It's a bit like HR's challenge in the business too - HR needs to act more like the rest of the business to gain credibility but a more important goal is to change the business, to be a bit more like HR (see my previous posts on Simon Sinek and Dan Pontefract for more explanation on this).

Women need to learn from how men progress in organisations.  But we need to make our organisations more adaptive to traditionally female behaviours as well.

See my post on the feminisation of work too.

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#ATD2016 The Purpose Effect

I'm looking forward to a session from Dan Pontefract at ATD ICE later on today.  Dan's also got his book The Purpose Effect in the ATD bookstore.

The purpose effect suggests that there's a sweet spot based on an overlap between someone's personal purpose, their role purpose and the organisational purpose:

The organisational purpose should go beyond making money.  I like Dan's write up of Paul Polman at Unilever informing analysts he wasn't going to provide them with short-term guidance on business performance to ensure they could focus on a mature discussion with the market about the company's long-term strategy.  (Note to self - including a CEO comments in your book is a great way to get their endoresement for it too!)

Personally I'd like to see company purposes which put employees, not just customers or their communities first.  As then the rest follows.  But probably anything other than just money will work.

Role purpose encourages people to find meaning in their work, and makes it more likely that they will be able to feel commitment to their organisation.  A lot of this is about having control over your own working environment.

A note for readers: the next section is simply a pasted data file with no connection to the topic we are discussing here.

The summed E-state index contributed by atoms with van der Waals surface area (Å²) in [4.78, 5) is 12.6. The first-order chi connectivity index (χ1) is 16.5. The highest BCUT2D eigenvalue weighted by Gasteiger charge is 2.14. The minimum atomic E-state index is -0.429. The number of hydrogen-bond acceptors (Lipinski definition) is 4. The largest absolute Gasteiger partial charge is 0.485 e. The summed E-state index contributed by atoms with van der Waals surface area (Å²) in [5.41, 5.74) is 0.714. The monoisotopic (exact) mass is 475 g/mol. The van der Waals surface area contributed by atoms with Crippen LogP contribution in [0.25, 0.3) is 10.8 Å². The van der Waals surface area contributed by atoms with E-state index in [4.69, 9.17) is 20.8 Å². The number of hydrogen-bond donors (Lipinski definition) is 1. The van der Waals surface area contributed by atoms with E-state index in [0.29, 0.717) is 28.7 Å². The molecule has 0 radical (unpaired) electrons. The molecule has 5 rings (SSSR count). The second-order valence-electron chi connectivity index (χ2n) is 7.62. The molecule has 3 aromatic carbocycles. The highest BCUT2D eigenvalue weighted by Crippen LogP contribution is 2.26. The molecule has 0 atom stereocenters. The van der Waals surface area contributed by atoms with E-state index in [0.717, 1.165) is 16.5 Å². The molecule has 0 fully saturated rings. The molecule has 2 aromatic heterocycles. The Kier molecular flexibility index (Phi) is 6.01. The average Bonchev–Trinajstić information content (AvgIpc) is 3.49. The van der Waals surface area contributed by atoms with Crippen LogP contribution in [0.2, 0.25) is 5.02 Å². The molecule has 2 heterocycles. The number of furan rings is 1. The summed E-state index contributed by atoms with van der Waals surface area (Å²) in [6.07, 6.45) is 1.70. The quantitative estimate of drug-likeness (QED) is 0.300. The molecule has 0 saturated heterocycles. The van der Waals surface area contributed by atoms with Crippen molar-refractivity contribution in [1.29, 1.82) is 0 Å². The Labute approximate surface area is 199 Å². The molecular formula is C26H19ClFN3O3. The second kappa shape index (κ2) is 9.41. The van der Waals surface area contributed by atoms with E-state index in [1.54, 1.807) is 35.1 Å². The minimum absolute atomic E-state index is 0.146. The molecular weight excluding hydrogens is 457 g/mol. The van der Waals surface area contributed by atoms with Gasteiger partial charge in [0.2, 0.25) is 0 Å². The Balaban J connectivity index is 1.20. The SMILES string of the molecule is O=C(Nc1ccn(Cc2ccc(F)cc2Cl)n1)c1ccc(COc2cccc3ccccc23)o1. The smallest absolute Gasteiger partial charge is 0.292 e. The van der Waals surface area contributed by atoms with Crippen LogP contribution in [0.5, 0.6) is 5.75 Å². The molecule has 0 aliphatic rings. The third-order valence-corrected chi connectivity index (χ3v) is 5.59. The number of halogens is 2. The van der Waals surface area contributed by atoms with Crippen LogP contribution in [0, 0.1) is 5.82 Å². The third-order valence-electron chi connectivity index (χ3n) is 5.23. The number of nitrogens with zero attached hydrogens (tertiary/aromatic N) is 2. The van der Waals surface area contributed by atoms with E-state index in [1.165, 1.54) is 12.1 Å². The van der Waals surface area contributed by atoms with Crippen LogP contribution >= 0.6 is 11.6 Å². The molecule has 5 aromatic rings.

Individual purpose is probably the hardest of these and Dan notes that fewer than 20% of leaders have a good understanding of their own purpose (they need to view Simon Sinek's TED video!).

My purpose is to help reduce the number of people experiencing the same poor organisational management and leadership that I've experienced through most of my career.

I think we face bigger problems - particularly with the environment - but organisational management is the one I'm most able to influence so this is where I've chosen to focus.

For me, this is the key reason I work for myself rather than for an organisation - it's the easiest way to ensure the three purposes are aligned.  I'd guess the same is true for many other independent contributors too.  Which of course adds to the need for organisations to find ways to make this alignment happen too.

And I guess that's the area I'd have liked to have seen more of in Dan's book - what are the HR processes organisations can use to help people find their purpose and ensure these are aligned with the others, or not.

But proportionate pay differentials are going to have to be a major part of this - see my comments on reward from the ATD's Talent Management Handbook, which is available in the bookstore here too.

But the best example I've come across was probably this case study on Visa Europe from a few years back - you might like to check that post out as well.